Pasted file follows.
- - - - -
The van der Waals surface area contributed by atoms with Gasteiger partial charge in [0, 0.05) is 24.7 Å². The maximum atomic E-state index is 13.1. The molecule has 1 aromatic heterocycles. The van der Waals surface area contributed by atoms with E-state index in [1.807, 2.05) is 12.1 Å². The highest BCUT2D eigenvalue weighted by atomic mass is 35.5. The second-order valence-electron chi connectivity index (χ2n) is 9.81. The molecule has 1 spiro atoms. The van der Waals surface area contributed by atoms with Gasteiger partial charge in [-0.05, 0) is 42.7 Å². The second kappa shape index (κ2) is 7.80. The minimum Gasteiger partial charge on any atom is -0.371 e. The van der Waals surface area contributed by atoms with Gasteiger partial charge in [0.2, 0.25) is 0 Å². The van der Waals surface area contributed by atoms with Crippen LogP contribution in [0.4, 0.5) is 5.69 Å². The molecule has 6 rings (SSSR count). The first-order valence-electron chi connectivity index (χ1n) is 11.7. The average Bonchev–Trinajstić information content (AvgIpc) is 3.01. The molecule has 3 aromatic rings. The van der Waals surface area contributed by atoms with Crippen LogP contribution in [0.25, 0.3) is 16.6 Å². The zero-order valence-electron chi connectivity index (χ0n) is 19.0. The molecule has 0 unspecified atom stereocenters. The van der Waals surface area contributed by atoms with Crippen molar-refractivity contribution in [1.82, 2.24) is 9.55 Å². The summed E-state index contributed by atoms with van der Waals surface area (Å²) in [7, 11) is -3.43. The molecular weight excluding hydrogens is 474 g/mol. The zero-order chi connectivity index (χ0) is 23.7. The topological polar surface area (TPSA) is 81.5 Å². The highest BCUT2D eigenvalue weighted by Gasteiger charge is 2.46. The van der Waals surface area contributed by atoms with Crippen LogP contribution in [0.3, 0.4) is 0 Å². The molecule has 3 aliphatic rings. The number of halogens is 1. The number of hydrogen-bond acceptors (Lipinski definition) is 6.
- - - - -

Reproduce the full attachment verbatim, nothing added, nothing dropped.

The van der Waals surface area contributed by atoms with Gasteiger partial charge in [0, 0.05) is 24.7 Å². The maximum atomic E-state index is 13.1. The molecule has 1 aromatic heterocycles. The van der Waals surface area contributed by atoms with E-state index in [1.807, 2.05) is 12.1 Å². The highest BCUT2D eigenvalue weighted by atomic mass is 35.5. The second-order valence-electron chi connectivity index (χ2n) is 9.81. The molecule has 1 spiro atoms. The van der Waals surface area contributed by atoms with Gasteiger partial charge in [-0.05, 0) is 42.7 Å². The second kappa shape index (κ2) is 7.80. The minimum Gasteiger partial charge on any atom is -0.371 e. The van der Waals surface area contributed by atoms with Gasteiger partial charge in [0.2, 0.25) is 0 Å². The van der Waals surface area contributed by atoms with Crippen LogP contribution in [0.4, 0.5) is 5.69 Å². The molecule has 6 rings (SSSR count). The first-order valence-electron chi connectivity index (χ1n) is 11.7. The average Bonchev–Trinajstić information content (AvgIpc) is 3.01. The molecule has 3 aromatic rings. The van der Waals surface area contributed by atoms with Crippen LogP contribution in [0.25, 0.3) is 16.6 Å². The zero-order valence-electron chi connectivity index (χ0n) is 19.0. The molecule has 0 unspecified atom stereocenters. The van der Waals surface area contributed by atoms with Crippen molar-refractivity contribution in [1.82, 2.24) is 9.55 Å². The summed E-state index contributed by atoms with van der Waals surface area (Å²) in [7, 11) is -3.43. The molecular weight excluding hydrogens is 474 g/mol. The zero-order chi connectivity index (χ0) is 23.7. The topological polar surface area (TPSA) is 81.5 Å². The highest BCUT2D eigenvalue weighted by Gasteiger charge is 2.46. The van der Waals surface area contributed by atoms with Crippen LogP contribution in [0.3, 0.4) is 0 Å². The molecule has 3 aliphatic rings. The number of halogens is 1. The number of hydrogen-bond acceptors (Lipinski definition) is 6.